Medical Waste

The primary objective of medical waste management is to minimize the risk of disease transmission. In reality, a significant portion of medical waste is actually considered to be non-infectious. To reduce both the risk of infection and the cost of disposing of infectious waste, non-infectious waste must be segregated from infectious or RMW at the point of generation as determined primarily by state rather than federal regulations (Table 4).9,17

Table 4. Examples of Medical Waste Generated in Oral Healthcare Settings.9,17
Wastes Comments
  • Sharps contaminated with blood and OPIM
  • e.g., needles, scalpel blades, suture needles, endodontic files, orthodontic wires, local anesthetic cartridges, and glass slides
    • Disposed sharps, even if unused, must be considered RMW
    • Require special handling by both OSHA and U.S. DOT
  • Contaminated disposable items
    • Items that would release blood or OPIM in a liquid or semiliquid state if compressed
    • Items caked with dried blood or OPIM and are capable of releasing these materials during handling
  • e.g., disposable absorbent materials
    • Generally, gauze, cotton balls or rolls, swabs, and used dressings containing small amounts of blood or OPIM are not considered RMW
  • e.g., disposable non-absorbent materials
    • Generally, gowns, gloves, drapes, bracket table covers, rubber dams, patient bibs, and face masks, are not considered RMW
  • Pathological waste
  • e.g., unfixed oral tissues removed during surgery, biopsies, and extracted teeth
    • Teeth properly disinfected and returned to patients after extraction are not considered RMW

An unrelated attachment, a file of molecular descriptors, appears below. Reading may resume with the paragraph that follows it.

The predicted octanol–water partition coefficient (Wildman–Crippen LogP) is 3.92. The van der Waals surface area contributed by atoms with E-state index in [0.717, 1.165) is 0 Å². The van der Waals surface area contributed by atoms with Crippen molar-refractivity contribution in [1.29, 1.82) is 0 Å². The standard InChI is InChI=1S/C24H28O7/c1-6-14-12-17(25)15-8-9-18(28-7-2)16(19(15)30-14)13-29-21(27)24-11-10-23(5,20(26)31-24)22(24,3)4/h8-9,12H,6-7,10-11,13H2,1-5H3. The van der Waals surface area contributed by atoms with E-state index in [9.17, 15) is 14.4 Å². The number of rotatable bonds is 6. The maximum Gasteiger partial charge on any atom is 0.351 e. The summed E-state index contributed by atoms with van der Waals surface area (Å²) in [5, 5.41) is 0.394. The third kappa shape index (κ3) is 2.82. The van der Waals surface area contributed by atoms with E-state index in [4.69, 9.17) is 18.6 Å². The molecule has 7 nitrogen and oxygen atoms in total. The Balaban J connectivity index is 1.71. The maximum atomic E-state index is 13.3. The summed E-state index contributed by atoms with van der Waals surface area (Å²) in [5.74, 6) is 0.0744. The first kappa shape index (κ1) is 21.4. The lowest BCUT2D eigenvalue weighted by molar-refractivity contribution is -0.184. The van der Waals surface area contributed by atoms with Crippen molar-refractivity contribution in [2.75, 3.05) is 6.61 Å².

• Extracted teeth with amalgam restorations are considered both RMW and hazardous waste
  • Microbiological waste
  • e.g., all culture media, disposable culture dishes, and devices used to inoculate media are considered RMW
  • Liquid or semi-liquid blood and OPIM
  • e.g., blood or OPIM in suction canisters collected during surgical procedures
    • Discharge into a sanitary sewer is acceptable, unless considered as RMW by county or local laws or regulations

In general, guidance pertaining to non-infectious medical waste disposal falls under the same state and/or local regulations as office waste.4,9,17,18 Liquid RMW generated by suctioning during surgical procedures must be collected in leak-proof, burst resistant suction canisters and disposed of into the sanitary sewage system in compliance with state and/or local regulations. Contaminated sharps must be placed into a sharps container and other RMW must be placed into a “biohazard bag” stored inside a container.4,9,17,18